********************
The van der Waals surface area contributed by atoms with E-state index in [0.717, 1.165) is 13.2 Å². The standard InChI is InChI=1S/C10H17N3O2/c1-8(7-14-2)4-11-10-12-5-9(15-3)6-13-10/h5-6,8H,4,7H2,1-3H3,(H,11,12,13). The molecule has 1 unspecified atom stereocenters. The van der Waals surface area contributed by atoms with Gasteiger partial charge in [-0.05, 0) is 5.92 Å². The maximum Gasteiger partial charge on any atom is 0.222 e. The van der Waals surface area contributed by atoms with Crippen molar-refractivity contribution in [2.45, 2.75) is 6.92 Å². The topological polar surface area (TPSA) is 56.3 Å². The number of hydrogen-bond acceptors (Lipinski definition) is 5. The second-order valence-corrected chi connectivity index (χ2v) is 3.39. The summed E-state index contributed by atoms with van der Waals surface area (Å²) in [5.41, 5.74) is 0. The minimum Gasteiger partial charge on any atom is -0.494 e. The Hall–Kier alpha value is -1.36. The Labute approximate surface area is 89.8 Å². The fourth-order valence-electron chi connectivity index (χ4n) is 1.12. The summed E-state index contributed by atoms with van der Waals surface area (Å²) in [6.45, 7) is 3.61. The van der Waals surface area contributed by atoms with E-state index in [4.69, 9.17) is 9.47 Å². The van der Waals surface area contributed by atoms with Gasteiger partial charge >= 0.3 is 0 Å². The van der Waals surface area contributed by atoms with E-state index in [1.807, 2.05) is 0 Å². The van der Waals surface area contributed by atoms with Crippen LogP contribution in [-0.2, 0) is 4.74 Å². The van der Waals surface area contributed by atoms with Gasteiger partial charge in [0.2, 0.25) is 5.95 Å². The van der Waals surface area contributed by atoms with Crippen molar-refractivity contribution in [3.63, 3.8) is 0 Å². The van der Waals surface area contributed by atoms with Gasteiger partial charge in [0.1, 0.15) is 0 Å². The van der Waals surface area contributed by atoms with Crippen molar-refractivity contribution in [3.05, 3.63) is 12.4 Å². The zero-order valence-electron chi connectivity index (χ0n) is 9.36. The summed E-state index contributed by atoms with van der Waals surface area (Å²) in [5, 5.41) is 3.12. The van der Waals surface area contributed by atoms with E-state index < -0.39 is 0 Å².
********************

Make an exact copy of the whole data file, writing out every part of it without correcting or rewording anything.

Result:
The van der Waals surface area contributed by atoms with E-state index in [0.717, 1.165) is 13.2 Å². The standard InChI is InChI=1S/C10H17N3O2/c1-8(7-14-2)4-11-10-12-5-9(15-3)6-13-10/h5-6,8H,4,7H2,1-3H3,(H,11,12,13). The molecule has 1 unspecified atom stereocenters. The van der Waals surface area contributed by atoms with Gasteiger partial charge in [-0.05, 0) is 5.92 Å². The maximum Gasteiger partial charge on any atom is 0.222 e. The van der Waals surface area contributed by atoms with Crippen molar-refractivity contribution in [2.45, 2.75) is 6.92 Å². The topological polar surface area (TPSA) is 56.3 Å². The number of hydrogen-bond acceptors (Lipinski definition) is 5. The second-order valence-corrected chi connectivity index (χ2v) is 3.39. The summed E-state index contributed by atoms with van der Waals surface area (Å²) in [5.41, 5.74) is 0. The minimum Gasteiger partial charge on any atom is -0.494 e. The Hall–Kier alpha value is -1.36. The Labute approximate surface area is 89.8 Å². The fourth-order valence-electron chi connectivity index (χ4n) is 1.12. The summed E-state index contributed by atoms with van der Waals surface area (Å²) in [6.45, 7) is 3.61. The van der Waals surface area contributed by atoms with E-state index in [4.69, 9.17) is 9.47 Å². The van der Waals surface area contributed by atoms with Gasteiger partial charge >= 0.3 is 0 Å². The van der Waals surface area contributed by atoms with E-state index in [1.807, 2.05) is 0 Å². The van der Waals surface area contributed by atoms with Crippen LogP contribution in [-0.2, 0) is 4.74 Å². The van der Waals surface area contributed by atoms with Gasteiger partial charge in [0.2, 0.25) is 5.95 Å². The van der Waals surface area contributed by atoms with Crippen molar-refractivity contribution in [3.63, 3.8) is 0 Å². The van der Waals surface area contributed by atoms with Gasteiger partial charge in [0.1, 0.15) is 0 Å². The van der Waals surface area contributed by atoms with Crippen molar-refractivity contribution in [3.05, 3.63) is 12.4 Å². The zero-order valence-electron chi connectivity index (χ0n) is 9.36. The summed E-state index contributed by atoms with van der Waals surface area (Å²) in [5, 5.41) is 3.12. The van der Waals surface area contributed by atoms with E-state index < -0.39 is 0 Å².